Media organizations can customize game template to engage readers, add revenue
Oct. 17, 2012
Nathan Hurst, firstname.lastname@example.org, 573-882-6217
By Kate McIntyre
COLUMBIA, Mo. – More than 65 percent of Americans younger than 30 utilize the Internet as their main source for national and international news, according to the Pew Research Center. However, most young adults do not consciously seek out news online, but rather are exposed to it incidentally while searching for other information or doing non-news-related activities, such as visiting social networking sites or checking their email. Now, interdisciplinary researchers at the University of Missouri have created an Internet game that promotes school athletic spirit while engaging young people with the news.
In her previous research, Borchuluun Yadamsuren, a researcher in the MU School of Information Science and Learning Technologies, found that Internet users often are exposed to news through “serendipitous discovery” rather than deliberate consumption. Young people are especially likely to be “news encounterers” who find news incidentally while surfing the Internet for different reasons, she says. As a part of her postdoctoral fellowship at the Reynolds Journalism Institute (RJI), Yadamsuren created the MU Tiger Challenge to expose college students to news via a virtual social gaming environment.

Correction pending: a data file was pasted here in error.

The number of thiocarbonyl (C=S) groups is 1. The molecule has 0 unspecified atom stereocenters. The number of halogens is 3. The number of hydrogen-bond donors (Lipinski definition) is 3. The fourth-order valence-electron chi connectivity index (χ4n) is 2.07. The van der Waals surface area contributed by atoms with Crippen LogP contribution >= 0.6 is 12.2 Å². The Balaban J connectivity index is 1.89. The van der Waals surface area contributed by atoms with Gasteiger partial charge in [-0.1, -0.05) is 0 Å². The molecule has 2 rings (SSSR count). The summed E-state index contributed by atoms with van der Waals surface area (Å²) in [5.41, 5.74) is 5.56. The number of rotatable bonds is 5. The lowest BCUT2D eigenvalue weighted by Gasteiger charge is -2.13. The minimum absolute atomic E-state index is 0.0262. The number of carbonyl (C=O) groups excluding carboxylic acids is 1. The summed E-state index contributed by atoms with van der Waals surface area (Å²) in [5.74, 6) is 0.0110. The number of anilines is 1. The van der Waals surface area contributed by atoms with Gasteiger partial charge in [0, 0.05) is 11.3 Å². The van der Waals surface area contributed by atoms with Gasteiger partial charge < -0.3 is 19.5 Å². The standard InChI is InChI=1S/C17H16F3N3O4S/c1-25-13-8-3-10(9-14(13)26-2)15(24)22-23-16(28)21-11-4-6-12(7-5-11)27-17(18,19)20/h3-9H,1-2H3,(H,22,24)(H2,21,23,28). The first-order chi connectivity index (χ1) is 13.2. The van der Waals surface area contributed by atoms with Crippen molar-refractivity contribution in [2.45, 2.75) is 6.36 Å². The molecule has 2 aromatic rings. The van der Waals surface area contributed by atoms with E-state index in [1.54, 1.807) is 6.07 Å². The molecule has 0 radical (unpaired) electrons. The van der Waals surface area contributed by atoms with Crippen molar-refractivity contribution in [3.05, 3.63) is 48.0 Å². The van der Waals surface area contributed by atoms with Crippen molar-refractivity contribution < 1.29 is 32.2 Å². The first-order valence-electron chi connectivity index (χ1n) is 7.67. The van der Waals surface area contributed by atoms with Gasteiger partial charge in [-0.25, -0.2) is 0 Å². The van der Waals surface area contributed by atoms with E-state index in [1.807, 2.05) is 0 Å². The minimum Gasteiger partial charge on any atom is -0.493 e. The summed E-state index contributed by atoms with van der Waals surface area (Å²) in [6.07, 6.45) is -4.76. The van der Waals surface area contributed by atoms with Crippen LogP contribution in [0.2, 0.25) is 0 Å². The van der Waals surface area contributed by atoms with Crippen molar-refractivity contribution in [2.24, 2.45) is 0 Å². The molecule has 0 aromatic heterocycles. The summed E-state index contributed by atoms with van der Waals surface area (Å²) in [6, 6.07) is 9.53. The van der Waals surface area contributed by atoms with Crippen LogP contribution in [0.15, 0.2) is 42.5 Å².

“The media industry is concerned that young people are not paying enough attention to current news and important issues in society,” Yadamsuren said. “If we can develop a strategy to post stories or links from credible sources in locations young adults normally use, such as on Facebook or gaming sites, we can hopefully attract them to news media.”
Mizzou Tigers fans compete in MU Tiger Challenge by sharing photos, videos and other entries from game days. Weekly challenges have included describing the football game in two words, photographing the game-day setup or the most loyal fans, and videotaping people cheering or meeting the opposing fans. The game website also includes headlines and links to news stories in an effort to draw players into reading the news. Challenge entries are posted to KOMU-TV and the Columbia Missourian’s websites so readers and viewers can vote for the winners, who are awarded a weekly prize of $100.
Yadamsuren says that although MU Tiger Challenge will end with Mizzou’s football season, she and the website development team lead by Joe Griffin, an MU College of Engineering alumnus, have created a customizable template that news organizations can personalize to topics important in their communities, such as politics, the environment or education, to create similar games that they can use to engage readers with their own news sites.
“Gaming is becoming more popular because of portable devices,” Yadamsuren said. “By creating fun, interactive games, news organizations can incidentally expose people to news. There is opportunity for added revenue and better business models, as well as future research on how we can better engage and inform community members.”
The MU Tiger Challenge is the result of a partnership among RJI, the Missouri School of Journalism, the Columbia Missourian, KOMU-TV and software company Double Maple.